I discuss Syria regularly with EU colleagues. At the March Foreign Affairs Council, we condemned the violence of Assad’s regime and supported Kofi Annan’s six-point plan. We agreed to adopt further sanctions, including an asset freeze on two Syrian petroleum companies.
The Security Council has, I am glad to say, at last agreed a Security Council resolution. It did so on Saturday and I pay tribute to our mission at the United Nations in New York for the way in which it helped to achieve that. This resolution embodies the Kofi Annan plan, but it also sets out very clearly how the role of the monitors for the ceasefire that has now, at least partly, come into effect in Syria, should be regarded, in terms of giving them access to where they need to go and to people they need to talk to. For the first time the Security Council has passed a resolution uniting all the members of the Security Council, against which the Assad regime and its behaviour can now be judged.
We deplore that outrageous behaviour, along with the killing of 10,000 and more people throughout this conflict so far in Syria. We have expressed our strong solidarity to Turkey over that. I am not going to get into discussing hypotheses about military action by Turkey; I do not believe that that is being seriously contemplated at the moment, although, of course, continual violation of the border would be an immense provocation to Turkey. But we absolutely deplore that particular violation.
Is it not clear that the Assad regime had no intention of respecting the ceasefire and withdrawing its tanks and heavy artillery from towns and cities? As the international community accepts a responsibility to protect, will the British Government initiate urgent discussions with the Arab League, Turkey, the United States and other European countries, with a view to encouraging Arab states to close their land borders and their airspace to any traffic destined for Syria? If that were combined with a naval blockade of the Syrian coast, would it not, at the very least, prevent any further arms from being delivered to the Syrian regime?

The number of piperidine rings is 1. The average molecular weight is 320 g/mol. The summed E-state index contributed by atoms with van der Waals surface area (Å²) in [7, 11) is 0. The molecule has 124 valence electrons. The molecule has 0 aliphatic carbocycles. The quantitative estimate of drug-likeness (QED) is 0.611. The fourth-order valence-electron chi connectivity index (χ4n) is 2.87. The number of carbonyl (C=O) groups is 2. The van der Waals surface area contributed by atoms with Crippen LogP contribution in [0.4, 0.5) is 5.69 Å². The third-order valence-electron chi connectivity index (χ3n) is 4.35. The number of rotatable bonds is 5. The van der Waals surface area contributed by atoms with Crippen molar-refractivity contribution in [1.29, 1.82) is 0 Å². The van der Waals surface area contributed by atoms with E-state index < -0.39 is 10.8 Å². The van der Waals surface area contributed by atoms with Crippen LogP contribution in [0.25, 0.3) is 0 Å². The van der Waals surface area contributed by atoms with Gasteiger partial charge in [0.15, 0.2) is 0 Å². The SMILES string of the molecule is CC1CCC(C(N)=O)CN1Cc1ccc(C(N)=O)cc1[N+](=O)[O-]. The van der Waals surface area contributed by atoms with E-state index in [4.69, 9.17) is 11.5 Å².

As my right hon. and learned Friend knows, we have very tough sanctions in place, imposed through the European Union, and the Arab League has sanctions of its own. But as he will also know, some Arab League countries do not implement, or do not fully implement, those sanctions, particularly countries that are close to Syria, such as Iraq. For that reason, it is extremely difficult to impose the general blockade that my right hon. and learned Friend talks about, and arms shipments continue to reach Syria from Russia as well. Cutting off all such arms supplies without the co-operation of the countries I have mentioned is not possible. What we now have to do is try to ensure that the terms of the UN Security Council resolution are met, and clearly warn the Assad regime that if they are not met, we will be able to return to the Security Council for further measures.
Let me stay on the issue of the Security Council resolution, and echo the words of praise for the UK mission in New York. We welcome the authorising of the deployment of observers from the UN Department of Peacekeeping Operations and the fact that, as I understand it, members of the group have now started arriving in Damascus, but will the Foreign Secretary say when he expects the observer group to be up to full strength, when it will begin reporting back, and what his personal assessment is of the chances of its being able to go about its work peaceably?
The right hon. Gentleman is right to sound a sceptical note about the group’s ability to go about their work, as the Assad regime did not fully co-operate with the Arab League observers who were in the country previously. That shows the importance of passing, in the Security Council resolution, clear language about “unhindered deployment of…personnel”, full
“unimpeded and immediate freedom of movement”,
as well as “unobstructed communications” and a requirement to be able
“to freely and privately communicate with individuals throughout Syria”.
The observers will therefore be able to report on a continuous basis on whether these terms are being met, and the Security Council will then be able to debate those terms. They are terms that have been agreed by Russia and China as well as by countries such as ours. The expansion of this monitoring team into a team of several hundred, rather than 30, depends on the observance of the ceasefire, what progress is made over the coming days, and the passage of a further UN Security Council resolution.